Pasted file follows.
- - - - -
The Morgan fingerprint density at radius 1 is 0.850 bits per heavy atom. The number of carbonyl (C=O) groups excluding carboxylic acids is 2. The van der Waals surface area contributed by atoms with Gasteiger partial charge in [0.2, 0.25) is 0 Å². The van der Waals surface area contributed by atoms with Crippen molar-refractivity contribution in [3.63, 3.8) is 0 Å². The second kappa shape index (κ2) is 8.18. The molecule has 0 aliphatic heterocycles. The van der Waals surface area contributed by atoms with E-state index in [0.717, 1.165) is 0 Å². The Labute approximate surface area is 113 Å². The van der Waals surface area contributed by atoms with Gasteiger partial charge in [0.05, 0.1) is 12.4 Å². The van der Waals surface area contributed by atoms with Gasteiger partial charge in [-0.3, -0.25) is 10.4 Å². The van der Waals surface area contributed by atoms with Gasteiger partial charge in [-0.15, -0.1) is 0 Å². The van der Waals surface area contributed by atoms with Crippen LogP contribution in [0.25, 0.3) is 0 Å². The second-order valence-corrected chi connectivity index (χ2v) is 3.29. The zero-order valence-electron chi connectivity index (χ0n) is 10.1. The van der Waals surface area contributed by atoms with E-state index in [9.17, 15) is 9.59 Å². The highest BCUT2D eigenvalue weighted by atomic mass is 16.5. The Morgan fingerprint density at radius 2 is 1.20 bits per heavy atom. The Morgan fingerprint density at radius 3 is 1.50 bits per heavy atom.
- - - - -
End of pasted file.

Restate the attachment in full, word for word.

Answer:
The Morgan fingerprint density at radius 1 is 0.850 bits per heavy atom. The number of carbonyl (C=O) groups excluding carboxylic acids is 2. The van der Waals surface area contributed by atoms with Gasteiger partial charge in [0.2, 0.25) is 0 Å². The van der Waals surface area contributed by atoms with Crippen molar-refractivity contribution in [3.63, 3.8) is 0 Å². The second kappa shape index (κ2) is 8.18. The molecule has 0 aliphatic heterocycles. The van der Waals surface area contributed by atoms with E-state index in [0.717, 1.165) is 0 Å². The Labute approximate surface area is 113 Å². The van der Waals surface area contributed by atoms with Gasteiger partial charge in [0.05, 0.1) is 12.4 Å². The van der Waals surface area contributed by atoms with Gasteiger partial charge in [-0.3, -0.25) is 10.4 Å². The van der Waals surface area contributed by atoms with Gasteiger partial charge in [-0.15, -0.1) is 0 Å². The van der Waals surface area contributed by atoms with Crippen LogP contribution in [0.25, 0.3) is 0 Å². The second-order valence-corrected chi connectivity index (χ2v) is 3.29. The zero-order valence-electron chi connectivity index (χ0n) is 10.1. The van der Waals surface area contributed by atoms with E-state index in [9.17, 15) is 9.59 Å². The highest BCUT2D eigenvalue weighted by atomic mass is 16.5. The Morgan fingerprint density at radius 2 is 1.20 bits per heavy atom. The Morgan fingerprint density at radius 3 is 1.50 bits per heavy atom.